Maryland’s century-old Bladensburg Peace Cross war memorial will live to stand another day.
The Supreme Court ruled in a 7-2 decision that a 40-foot concrete cross is not religious in nature. Rather, the cross is a memorial and thus can continue receiving public funds- despite its obvious Christian symbolism. The Bladensburg Cross, sitting on public lands in a traffic circle in a Washington suburb, was originally erected in 1925. The cross served as a memorial to 49 local World War I veterans who died overseas.
The American Humanist Association (AHA) and the American Legion were locked in a lengthy legal battle to have the cross taken down. Supreme Court Justice Samuel Alito argued that would in itself be religiously charged.
“For nearly a century, the Bladensburg Cross has expressed the community’s grief at the loss of the young men who perished, its thanks for their sacrifice, and its dedication to the ideals for which they fought. It has become a prominent community landmark, and its removal or radical alteration at this date would be seen by many not as a neutral act but as the manifestation of ‘a hostility toward religion that has no place in our Establishment Clause traditions.’”
Bladensburg Peace Cross History
The cross itself has an interesting history. The American Legion commissioned the cross in 1919 as a memorial for the servicemen from the Bladensburg area that perished overseas in the first World War. At the time of its erection, the cross was on private grounds. Architect John Joseph Earley based the design on the scores of simple cross gravemarkers for fallen soldiers in Europe.
However, the private lands the cross stands on became public land in 1961 – making the Peace Cross a religious symbol on public land. The state has since maintained the cross and grounds, and Maryland taxpayers have paid for the regular maintenance and upkeep of the cross.
The 7-2 majority cited the structure’s historical nature in their legal ruling. They mentioned how the Latin cross was commonly associated with World War I, and how the U.S. used it in similar military honors, including the Distinguished Service Cross in 1918 and the Navy Cross in 1919. The decision reversed the Fourth Circuit Court of Appeals ruling that decreed the cross unconstitutional.
The Court also noted that Christian crosses often appear in contexts that are “indisputably secular,” including trademarks for Blue Cross Blue Shield and Bayer Group. It went on to make a distinction between preserving established monuments with religious symbols and erecting new ones. “Familiarity itself can become a reason for preservation. The passage of time gives rise to a strong presumption of constitutionality.”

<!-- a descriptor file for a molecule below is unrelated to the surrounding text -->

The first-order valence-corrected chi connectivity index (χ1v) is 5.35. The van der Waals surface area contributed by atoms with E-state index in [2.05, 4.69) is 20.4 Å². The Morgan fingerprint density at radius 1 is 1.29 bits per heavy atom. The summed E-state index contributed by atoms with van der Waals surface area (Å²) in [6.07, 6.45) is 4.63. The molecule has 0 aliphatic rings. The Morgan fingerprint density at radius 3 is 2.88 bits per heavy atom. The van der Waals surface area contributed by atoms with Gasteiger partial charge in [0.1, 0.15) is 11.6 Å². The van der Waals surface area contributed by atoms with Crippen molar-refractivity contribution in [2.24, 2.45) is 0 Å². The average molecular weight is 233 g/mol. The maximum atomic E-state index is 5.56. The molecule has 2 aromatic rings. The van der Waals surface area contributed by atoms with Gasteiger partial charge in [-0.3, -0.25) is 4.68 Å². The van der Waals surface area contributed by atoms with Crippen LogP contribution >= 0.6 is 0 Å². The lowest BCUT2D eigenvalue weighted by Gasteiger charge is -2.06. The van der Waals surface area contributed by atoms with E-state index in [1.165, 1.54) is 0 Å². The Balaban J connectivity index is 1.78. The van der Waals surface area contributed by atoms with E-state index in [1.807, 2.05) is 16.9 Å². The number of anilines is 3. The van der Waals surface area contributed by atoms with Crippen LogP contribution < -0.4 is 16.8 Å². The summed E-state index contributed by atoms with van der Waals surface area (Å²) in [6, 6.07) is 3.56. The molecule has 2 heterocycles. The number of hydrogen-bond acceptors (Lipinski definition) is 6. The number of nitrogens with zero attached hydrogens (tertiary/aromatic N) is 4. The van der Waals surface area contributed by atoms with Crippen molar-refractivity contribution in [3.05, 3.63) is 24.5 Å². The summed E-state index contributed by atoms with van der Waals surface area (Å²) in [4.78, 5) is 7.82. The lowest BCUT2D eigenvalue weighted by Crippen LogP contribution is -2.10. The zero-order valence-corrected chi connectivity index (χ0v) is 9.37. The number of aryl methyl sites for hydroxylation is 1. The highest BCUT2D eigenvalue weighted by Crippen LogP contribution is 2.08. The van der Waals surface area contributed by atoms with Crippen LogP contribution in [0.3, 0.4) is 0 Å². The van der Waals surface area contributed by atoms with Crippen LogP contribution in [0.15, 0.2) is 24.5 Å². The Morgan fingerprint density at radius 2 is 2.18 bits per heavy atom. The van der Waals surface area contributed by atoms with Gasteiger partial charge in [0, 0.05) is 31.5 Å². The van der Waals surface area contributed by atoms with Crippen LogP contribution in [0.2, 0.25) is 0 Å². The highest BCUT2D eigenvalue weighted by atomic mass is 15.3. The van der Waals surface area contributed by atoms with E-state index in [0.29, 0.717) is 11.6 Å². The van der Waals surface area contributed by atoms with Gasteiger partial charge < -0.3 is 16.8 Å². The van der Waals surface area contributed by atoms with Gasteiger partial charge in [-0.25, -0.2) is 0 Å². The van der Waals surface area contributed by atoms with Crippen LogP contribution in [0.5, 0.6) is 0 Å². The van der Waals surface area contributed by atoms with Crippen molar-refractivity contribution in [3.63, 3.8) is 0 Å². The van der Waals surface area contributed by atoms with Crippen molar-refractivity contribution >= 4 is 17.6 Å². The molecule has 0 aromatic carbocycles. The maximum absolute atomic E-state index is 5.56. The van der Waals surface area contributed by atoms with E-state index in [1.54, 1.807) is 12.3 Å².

Even the American Humanist Association recognized that certain cross memorials, like those that line Arlington National Cemetery, may be permissible when associated with individual soldiers. The Supreme Court argued memorials and gravestones serve the same purpose for many grieving families, and that this particular memorial did not violate the Establishment Clause of the First Amendment, despite the fact that taxpayers fund the upkeep.
“The Religion Clauses of the Constitution aim to foster a society in which people of all beliefs can live together harmoniously, and the presence of the Bladensburg Cross on the land where it has stood for so many years is fully consistent with that aim.”
In the dissenting arguments, Justice Ruth Bader Ginsburg challenged the notion that serving as a war memorial could make a cross secular. “Just as a Star of David is not suitable to honor Christians who died serving their country, so a cross is not suitable to honor those of other faiths who died defending their nation,” she wrote in a dissenting opinion. Having the Peace Cross on a public highway “elevates Christianity over other faiths, and religion over nonreligion,” she argued.
Ginsburg went on: “As I see it, when a cross is displayed on public property, the government may be presumed to endorse its religious content. The venue is surely associated with the State; the symbol and its meaning are just as surely associated exclusively with Christianity.” Ginsburg says in her argument that displaying a cross on public property is exclusionary to the 30% of Americans who do not subscribe to the Christian faith.
The issue seems settled in the highest court in the land– but the court of public opinion is another beast entirely. And, undoubtedly, there will be future challenges to religious symbols on public grounds. What do you think? Do the unique history and memorializing nature of the Bladensburg Cross make it more than a religious symbol? Or does a nation built on the separation of church and state have a duty to remove religious symbols from public grounds regardless of their history?